July 2, 2013
Breast Cancer Risk Linked To Long-Term Night Shifts
Risk not just confined to nurses, as previous research has indicated
Shift work has been suggested as a risk factor for breast cancer, but there has been some doubt about the strength of the findings, largely because of issues around the assessment of exposure and the failure to capture the diversity of shift work patterns. Several previous studies have also been confined to nurses rather than the general population.
The women, who had done various different jobs, were asked about their shift work patterns over their entire work history; hospital records were used to determine tumor type.
This may be important, say the authors, because risk factors vary according to hormone sensitivity, and the sleep hormone melatonin, disruption to which has been implicated in higher breast cancer risk among night shift workers, may boost estrogen production.
Around one in three women in both groups had worked night shifts. There was no evidence that those who had worked nights for up to 14 years or between 15 and 29 years had any increased risk of developing breast cancer.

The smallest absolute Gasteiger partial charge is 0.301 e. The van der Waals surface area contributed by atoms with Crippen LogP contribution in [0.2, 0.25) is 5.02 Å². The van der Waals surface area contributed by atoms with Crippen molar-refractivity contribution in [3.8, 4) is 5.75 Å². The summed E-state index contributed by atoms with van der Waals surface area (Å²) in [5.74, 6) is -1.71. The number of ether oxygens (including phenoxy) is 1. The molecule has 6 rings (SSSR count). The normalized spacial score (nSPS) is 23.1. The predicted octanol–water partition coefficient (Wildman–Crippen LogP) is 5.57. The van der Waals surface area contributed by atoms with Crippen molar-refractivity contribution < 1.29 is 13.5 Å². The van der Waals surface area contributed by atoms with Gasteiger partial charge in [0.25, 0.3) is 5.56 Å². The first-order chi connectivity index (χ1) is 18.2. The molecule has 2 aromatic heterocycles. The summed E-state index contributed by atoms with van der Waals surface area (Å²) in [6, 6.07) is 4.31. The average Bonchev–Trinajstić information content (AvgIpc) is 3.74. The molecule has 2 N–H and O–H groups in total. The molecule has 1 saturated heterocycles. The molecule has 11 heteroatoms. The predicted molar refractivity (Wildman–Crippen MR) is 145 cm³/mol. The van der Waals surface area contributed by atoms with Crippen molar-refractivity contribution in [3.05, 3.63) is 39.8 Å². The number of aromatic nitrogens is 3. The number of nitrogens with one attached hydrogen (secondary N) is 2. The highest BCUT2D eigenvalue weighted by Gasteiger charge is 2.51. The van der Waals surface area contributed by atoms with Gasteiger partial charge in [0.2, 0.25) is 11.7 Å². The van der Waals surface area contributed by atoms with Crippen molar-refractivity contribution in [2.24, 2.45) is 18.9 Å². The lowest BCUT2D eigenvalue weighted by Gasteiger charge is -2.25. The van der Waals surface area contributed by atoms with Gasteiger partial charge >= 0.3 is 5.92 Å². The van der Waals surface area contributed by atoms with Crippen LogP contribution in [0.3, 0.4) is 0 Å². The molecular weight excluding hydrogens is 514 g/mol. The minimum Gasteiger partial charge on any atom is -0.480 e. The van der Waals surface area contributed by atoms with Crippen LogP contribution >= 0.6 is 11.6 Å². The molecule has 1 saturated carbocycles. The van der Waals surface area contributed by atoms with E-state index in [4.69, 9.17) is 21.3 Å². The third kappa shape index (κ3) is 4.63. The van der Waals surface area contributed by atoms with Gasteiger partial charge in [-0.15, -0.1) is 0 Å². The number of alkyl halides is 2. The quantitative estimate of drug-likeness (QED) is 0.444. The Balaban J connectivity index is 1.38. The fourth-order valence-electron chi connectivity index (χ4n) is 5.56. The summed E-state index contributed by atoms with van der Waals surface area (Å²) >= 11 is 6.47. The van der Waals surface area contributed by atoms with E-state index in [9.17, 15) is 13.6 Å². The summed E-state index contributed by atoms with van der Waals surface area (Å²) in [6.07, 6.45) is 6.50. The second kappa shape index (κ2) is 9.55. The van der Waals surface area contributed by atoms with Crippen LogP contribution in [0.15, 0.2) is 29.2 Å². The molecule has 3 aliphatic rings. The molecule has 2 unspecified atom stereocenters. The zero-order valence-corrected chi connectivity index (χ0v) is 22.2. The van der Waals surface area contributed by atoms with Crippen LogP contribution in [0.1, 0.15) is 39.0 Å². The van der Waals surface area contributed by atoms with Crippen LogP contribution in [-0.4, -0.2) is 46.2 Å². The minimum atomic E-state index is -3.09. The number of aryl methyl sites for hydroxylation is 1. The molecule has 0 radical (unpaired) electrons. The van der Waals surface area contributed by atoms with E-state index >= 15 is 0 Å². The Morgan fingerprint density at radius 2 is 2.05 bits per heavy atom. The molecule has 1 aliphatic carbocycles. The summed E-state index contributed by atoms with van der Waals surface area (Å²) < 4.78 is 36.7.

But those who had worked nights for 30 or more years were twice as likely to have developed the disease, after taking account of potentially influential factors, although the numbers in this group were comparatively small.
The associations were similar among those who worked in healthcare and those who did not. Risk was also higher among those whose tumors were sensitive to estrogen and progesterone.
The suggested link between breast cancer and shift work has been put down to melatonin, but sleep disturbances, upset body rhythms, vitamin D or lifestyle differences may also play their part, say the authors.
"As shift work is necessary for many occupations, understanding which specific shift patterns increase breast cancer risk, and how night shift work influences the pathway to breast cancer, is needed for the development of healthy workplace policy," conclude the authors.
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